Husk from David Namhon Kim is one of those exhibitions where science and art have been so intricately intertwined, that you forget where one begins and the other ends.
The living breathing piece that is Proliferation remains in a constant state of flux. While grass seeds work on their relatively slow progression towards a more plantlike state, countless laboratory grade, flightless fruit flies burst through their short life cycle hovering in their small biosphere above the floor. While it may not seem fully contained, precautions have been put in place to create a fully contained ecosystem. This is the main focus of the space, but with so many cycles taking place in each moment one cannot help but be mesmerized. The experience is almost meditative and completely absorbing.
This piece will be constantly changing throughout the duration of the exhibition, so to only visit it once would not truly suffice. I’ve been making weekly visits since the Valentine’s Day opening reception and the transformation has been riveting. I’ve included photos that document the transition week by week and each viewing has brought about a different experience. In my initial and tertiary visits, the flies were much more active and engaged in their life cycles. Yet in the secondary visit, they seemed a bit more staid and relaxed, but this could have been a much colder day (I cannot recall… perhaps it was something in the air or some planet in retrograde…).
The UV cured resin forms of Hive Mutations evoke thoughts of non conformity within a conformist society. Those grouped towards the center seem more complete and in line with what a “perfect” hive should be, but on closer inspection their unique attributes become more apparent. The further from this central group, the greater the variance and differences. It’s almost as if those on the fringe cannot conform, try as they might or they could be fighting the system as much as they can. Kim intentionally printed each of these with their specific flaws so this was not due to an error in the process.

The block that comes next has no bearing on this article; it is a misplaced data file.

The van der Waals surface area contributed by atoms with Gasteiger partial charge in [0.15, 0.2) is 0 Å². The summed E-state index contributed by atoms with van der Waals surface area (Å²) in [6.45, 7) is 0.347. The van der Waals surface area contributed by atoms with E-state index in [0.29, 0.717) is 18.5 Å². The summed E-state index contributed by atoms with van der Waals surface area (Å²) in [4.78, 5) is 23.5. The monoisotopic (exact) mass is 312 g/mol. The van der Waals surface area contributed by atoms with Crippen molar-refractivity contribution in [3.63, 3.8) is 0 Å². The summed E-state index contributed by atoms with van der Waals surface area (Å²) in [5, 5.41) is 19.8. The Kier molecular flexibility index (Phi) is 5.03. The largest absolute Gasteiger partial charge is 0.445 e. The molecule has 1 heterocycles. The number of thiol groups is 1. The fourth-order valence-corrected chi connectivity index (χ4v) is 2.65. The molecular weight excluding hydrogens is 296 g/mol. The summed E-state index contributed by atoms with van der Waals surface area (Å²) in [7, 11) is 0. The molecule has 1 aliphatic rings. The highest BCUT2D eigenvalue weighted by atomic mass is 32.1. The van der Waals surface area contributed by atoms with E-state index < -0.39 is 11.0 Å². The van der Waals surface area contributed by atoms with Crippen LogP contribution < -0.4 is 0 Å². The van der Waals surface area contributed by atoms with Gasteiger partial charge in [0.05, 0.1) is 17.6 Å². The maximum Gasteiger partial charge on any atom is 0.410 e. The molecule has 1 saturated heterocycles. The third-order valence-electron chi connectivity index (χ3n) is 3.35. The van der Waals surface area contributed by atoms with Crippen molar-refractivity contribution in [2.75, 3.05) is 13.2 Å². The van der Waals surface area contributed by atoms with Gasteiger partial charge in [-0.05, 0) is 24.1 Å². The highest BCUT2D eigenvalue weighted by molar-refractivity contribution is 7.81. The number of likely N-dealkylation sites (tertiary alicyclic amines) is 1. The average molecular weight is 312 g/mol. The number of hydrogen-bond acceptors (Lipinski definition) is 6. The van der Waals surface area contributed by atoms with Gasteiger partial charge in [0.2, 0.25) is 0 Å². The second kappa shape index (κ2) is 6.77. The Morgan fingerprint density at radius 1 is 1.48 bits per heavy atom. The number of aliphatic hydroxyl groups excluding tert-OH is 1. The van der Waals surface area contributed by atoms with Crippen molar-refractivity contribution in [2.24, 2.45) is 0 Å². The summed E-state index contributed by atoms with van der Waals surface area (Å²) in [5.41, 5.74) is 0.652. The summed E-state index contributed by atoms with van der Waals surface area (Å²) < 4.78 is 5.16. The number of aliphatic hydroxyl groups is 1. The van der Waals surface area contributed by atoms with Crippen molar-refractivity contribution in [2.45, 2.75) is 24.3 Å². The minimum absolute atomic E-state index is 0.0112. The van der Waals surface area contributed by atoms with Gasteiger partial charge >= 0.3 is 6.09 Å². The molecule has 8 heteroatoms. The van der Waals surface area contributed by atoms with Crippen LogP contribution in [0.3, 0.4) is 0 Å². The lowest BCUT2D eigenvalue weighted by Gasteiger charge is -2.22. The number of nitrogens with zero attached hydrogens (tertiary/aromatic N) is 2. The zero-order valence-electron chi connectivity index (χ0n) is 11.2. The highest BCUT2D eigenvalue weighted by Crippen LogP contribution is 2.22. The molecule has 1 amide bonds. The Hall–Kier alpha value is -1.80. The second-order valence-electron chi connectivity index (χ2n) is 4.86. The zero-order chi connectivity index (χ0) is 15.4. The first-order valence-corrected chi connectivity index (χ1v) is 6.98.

A tertiary piece was added after the reception that re-purposes materials from a piece exhibited at another location. Made from laser cut, delicate mesh Second Flight takes the organic form of a chain of jellyfish like creatures. I was told that when flattened the piece looks almost floral, but I must say that I find the 3D transition to a more animal shape a more cohesive piece in the flow of the show. Sheer white material has been intermittently stained by the liquid produced by moths emerging from their chrysalises in the last exhibition. With these stains, Second Flight is an almost perfect sequence of forms, yet perhaps cautions (like Hive Mutations) that perfection is something that perhaps is best left unsought. It was a lovely sight to see when a breeze would come in from the open door to set the piece in motion. I almost wish it could pulse like a jellyfish swimming in the sea.
Kim will be present at the gallery on Sunday from 12-5. If you have questions, take the opportunity to ask the artist yourself. Would that I could be there, but alas! Other arty plans call me outside the Providence area.